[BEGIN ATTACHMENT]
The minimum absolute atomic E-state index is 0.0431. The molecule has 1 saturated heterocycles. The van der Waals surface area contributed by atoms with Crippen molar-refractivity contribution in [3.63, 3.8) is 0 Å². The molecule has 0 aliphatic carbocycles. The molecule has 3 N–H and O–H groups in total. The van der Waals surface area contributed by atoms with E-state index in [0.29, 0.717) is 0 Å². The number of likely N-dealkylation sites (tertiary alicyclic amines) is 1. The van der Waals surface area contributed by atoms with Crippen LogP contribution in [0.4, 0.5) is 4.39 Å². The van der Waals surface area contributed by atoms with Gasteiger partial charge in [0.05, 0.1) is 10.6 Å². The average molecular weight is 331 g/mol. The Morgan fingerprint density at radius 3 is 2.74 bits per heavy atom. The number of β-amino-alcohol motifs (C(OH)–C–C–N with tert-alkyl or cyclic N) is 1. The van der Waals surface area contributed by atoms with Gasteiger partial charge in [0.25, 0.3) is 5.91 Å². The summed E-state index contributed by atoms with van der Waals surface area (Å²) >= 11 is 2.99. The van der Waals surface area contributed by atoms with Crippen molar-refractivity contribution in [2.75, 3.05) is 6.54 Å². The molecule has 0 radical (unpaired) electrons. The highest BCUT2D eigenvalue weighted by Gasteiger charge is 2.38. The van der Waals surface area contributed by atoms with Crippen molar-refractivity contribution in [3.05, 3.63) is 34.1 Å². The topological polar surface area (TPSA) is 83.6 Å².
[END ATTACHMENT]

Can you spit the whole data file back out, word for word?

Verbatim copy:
The minimum absolute atomic E-state index is 0.0431. The molecule has 1 saturated heterocycles. The van der Waals surface area contributed by atoms with Crippen molar-refractivity contribution in [3.63, 3.8) is 0 Å². The molecule has 0 aliphatic carbocycles. The molecule has 3 N–H and O–H groups in total. The van der Waals surface area contributed by atoms with E-state index in [0.29, 0.717) is 0 Å². The number of likely N-dealkylation sites (tertiary alicyclic amines) is 1. The van der Waals surface area contributed by atoms with Crippen LogP contribution in [0.4, 0.5) is 4.39 Å². The van der Waals surface area contributed by atoms with Gasteiger partial charge in [0.05, 0.1) is 10.6 Å². The average molecular weight is 331 g/mol. The Morgan fingerprint density at radius 3 is 2.74 bits per heavy atom. The number of β-amino-alcohol motifs (C(OH)–C–C–N with tert-alkyl or cyclic N) is 1. The van der Waals surface area contributed by atoms with Gasteiger partial charge in [0.25, 0.3) is 5.91 Å². The summed E-state index contributed by atoms with van der Waals surface area (Å²) >= 11 is 2.99. The van der Waals surface area contributed by atoms with Crippen molar-refractivity contribution in [2.75, 3.05) is 6.54 Å². The molecule has 0 radical (unpaired) electrons. The highest BCUT2D eigenvalue weighted by Gasteiger charge is 2.38. The van der Waals surface area contributed by atoms with Crippen molar-refractivity contribution in [3.05, 3.63) is 34.1 Å². The topological polar surface area (TPSA) is 83.6 Å².